Don't overdo the braunschweiger
Saturday, December 29, 2007
I have a lingering memory of a New Year's Eve long past when I became ill by eating too many braunschweiger sandwiches. A teenage baby sitter was otherwise preoccupied talking to friends on the phone; I don't think I've touched braunschweiger -- a pork liver sausage spread -- since.
Another memory is bringing in the new year making dozens of holiday bagels with my future wife. We stayed up so late we nearly missed a flight the next morning. The gate held up departure as two college kids made a mad dash for the plane on an icy Jan. 1 morning.
New Year's Eve is synonymous in popular conception with celebratory excess. With overdoing of one kind or another. It seems we are unable, as a culture, of permitting one year to give way to another without some sort of activity. Tens of thousands of people, many in various stages of inebriation, gather for a midnight ball drop in New York's Times Square. "Happy New Year!" is the cry as beer sloshes out of plastic cups.
It long has been thus. In 18th century England, public drunkenness and carousing were so prevalent on New Year's Eve that a clergyperson devised an alternative. John Wesley, borrowing a notion from Peter Bohler and the Moravians (to whom he was greatly indebted spiritually), started a "Watch Night" service on New Year's Eve. It was an effort to lure people away from the pubs and other alcohol-driven social gatherings. During these sometimes three-hour services, hymns were sung and prayers were offered. "Watch Night" was a rededication to God as participants "watch" for the new year.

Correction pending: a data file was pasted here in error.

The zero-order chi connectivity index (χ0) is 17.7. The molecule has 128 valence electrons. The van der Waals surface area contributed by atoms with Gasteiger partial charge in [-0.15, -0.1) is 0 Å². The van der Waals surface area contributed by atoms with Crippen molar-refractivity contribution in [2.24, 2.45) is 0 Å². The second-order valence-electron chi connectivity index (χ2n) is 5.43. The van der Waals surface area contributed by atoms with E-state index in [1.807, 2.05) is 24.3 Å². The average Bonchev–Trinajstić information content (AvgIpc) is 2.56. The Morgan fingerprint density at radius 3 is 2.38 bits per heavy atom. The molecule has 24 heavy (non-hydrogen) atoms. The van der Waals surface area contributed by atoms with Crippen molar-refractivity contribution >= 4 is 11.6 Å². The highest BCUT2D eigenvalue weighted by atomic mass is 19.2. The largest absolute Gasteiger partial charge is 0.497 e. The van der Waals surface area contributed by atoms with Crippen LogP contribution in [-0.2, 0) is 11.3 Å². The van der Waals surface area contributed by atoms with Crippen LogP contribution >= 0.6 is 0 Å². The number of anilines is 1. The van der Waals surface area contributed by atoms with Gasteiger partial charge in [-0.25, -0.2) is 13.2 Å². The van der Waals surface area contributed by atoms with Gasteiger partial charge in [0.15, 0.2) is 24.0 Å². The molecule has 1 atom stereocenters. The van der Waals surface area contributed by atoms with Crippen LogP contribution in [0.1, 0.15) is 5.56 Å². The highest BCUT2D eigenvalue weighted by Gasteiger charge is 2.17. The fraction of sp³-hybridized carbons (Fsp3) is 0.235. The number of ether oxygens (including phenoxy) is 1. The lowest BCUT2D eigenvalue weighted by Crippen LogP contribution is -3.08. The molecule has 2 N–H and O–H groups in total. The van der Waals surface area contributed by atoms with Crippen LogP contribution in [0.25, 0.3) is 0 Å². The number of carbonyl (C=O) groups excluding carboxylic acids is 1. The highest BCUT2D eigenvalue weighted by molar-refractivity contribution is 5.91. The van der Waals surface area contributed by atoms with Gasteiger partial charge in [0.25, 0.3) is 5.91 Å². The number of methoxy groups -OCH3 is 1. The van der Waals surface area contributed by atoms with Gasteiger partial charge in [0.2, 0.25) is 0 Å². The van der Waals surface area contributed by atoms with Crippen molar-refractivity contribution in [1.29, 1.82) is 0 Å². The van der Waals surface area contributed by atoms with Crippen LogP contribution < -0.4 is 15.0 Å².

Historically, "Watch Night" has been important in the black church community because of the legacy of slavery. At the end of the year, owners tallied their property and often sold slaves to pay debts. The slaves didn't know if, after the tallying, they'd be separated. New Year's Eve was often the last night a family of slaves would be together.
Watch Night took on even more significance during the Civil War. When President Abraham Lincoln signed the Emancipation Proclamation, it was to take effect Jan. 1, 1863. Slaves sat up the night before, waiting for their freedom to arrive at midnight.
Let's imagine the benefits to a Watch Night experience today. Imagine inviting folks to church on New Year's Eve -- to sing, to pray, to eat and then to sleep. Upon awaking the next morning, on the first day of the new year, the church could host a breakfast for all. Maybe it's time to think outside the box and be together for an evening of God-oriented sober fun and reflection. Maybe some church will do that. Maybe it will be mine.
Such a New Year's Eve celebration is likely to leave a memory far healthier than braunschweiger, bagels, a ball drop -- or a hangover.
Jeff Long is pastor of Centenary United Methodist Church in Cape Girardeau. Married with two daughters, he is of Scots and Swedish descent, loves movies and is a lifelong fan of the Pittsburgh Steelers.